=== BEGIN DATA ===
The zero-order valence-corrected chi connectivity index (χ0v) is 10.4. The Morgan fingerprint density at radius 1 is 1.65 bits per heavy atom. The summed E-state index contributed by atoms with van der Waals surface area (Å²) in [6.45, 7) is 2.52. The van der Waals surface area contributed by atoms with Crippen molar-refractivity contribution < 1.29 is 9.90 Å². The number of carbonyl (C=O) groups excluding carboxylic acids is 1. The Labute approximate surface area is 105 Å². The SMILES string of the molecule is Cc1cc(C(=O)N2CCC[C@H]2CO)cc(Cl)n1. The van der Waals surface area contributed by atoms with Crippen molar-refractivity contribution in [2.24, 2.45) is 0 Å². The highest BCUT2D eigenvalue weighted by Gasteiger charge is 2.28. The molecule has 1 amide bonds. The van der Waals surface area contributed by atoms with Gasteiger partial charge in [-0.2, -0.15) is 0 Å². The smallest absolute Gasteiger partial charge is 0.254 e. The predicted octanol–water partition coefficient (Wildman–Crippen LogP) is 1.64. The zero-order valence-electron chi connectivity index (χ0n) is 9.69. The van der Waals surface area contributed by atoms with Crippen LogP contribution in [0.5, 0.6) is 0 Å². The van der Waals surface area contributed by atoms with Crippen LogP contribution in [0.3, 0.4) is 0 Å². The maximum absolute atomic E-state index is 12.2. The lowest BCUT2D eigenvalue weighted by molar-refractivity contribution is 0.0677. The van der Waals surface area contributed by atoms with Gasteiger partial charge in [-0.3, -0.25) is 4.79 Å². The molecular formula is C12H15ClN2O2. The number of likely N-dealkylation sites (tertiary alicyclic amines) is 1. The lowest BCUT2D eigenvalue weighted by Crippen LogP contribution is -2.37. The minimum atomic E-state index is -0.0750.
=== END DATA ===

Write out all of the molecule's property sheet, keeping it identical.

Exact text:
The zero-order valence-corrected chi connectivity index (χ0v) is 10.4. The Morgan fingerprint density at radius 1 is 1.65 bits per heavy atom. The summed E-state index contributed by atoms with van der Waals surface area (Å²) in [6.45, 7) is 2.52. The van der Waals surface area contributed by atoms with Crippen molar-refractivity contribution < 1.29 is 9.90 Å². The number of carbonyl (C=O) groups excluding carboxylic acids is 1. The Labute approximate surface area is 105 Å². The SMILES string of the molecule is Cc1cc(C(=O)N2CCC[C@H]2CO)cc(Cl)n1. The van der Waals surface area contributed by atoms with Crippen molar-refractivity contribution in [2.24, 2.45) is 0 Å². The highest BCUT2D eigenvalue weighted by Gasteiger charge is 2.28. The molecule has 1 amide bonds. The van der Waals surface area contributed by atoms with Gasteiger partial charge in [-0.2, -0.15) is 0 Å². The smallest absolute Gasteiger partial charge is 0.254 e. The predicted octanol–water partition coefficient (Wildman–Crippen LogP) is 1.64. The zero-order valence-electron chi connectivity index (χ0n) is 9.69. The van der Waals surface area contributed by atoms with Crippen LogP contribution in [0.5, 0.6) is 0 Å². The van der Waals surface area contributed by atoms with Crippen LogP contribution in [0.3, 0.4) is 0 Å². The maximum absolute atomic E-state index is 12.2. The lowest BCUT2D eigenvalue weighted by molar-refractivity contribution is 0.0677. The van der Waals surface area contributed by atoms with Gasteiger partial charge in [-0.3, -0.25) is 4.79 Å². The molecular formula is C12H15ClN2O2. The number of likely N-dealkylation sites (tertiary alicyclic amines) is 1. The lowest BCUT2D eigenvalue weighted by Crippen LogP contribution is -2.37. The minimum atomic E-state index is -0.0750.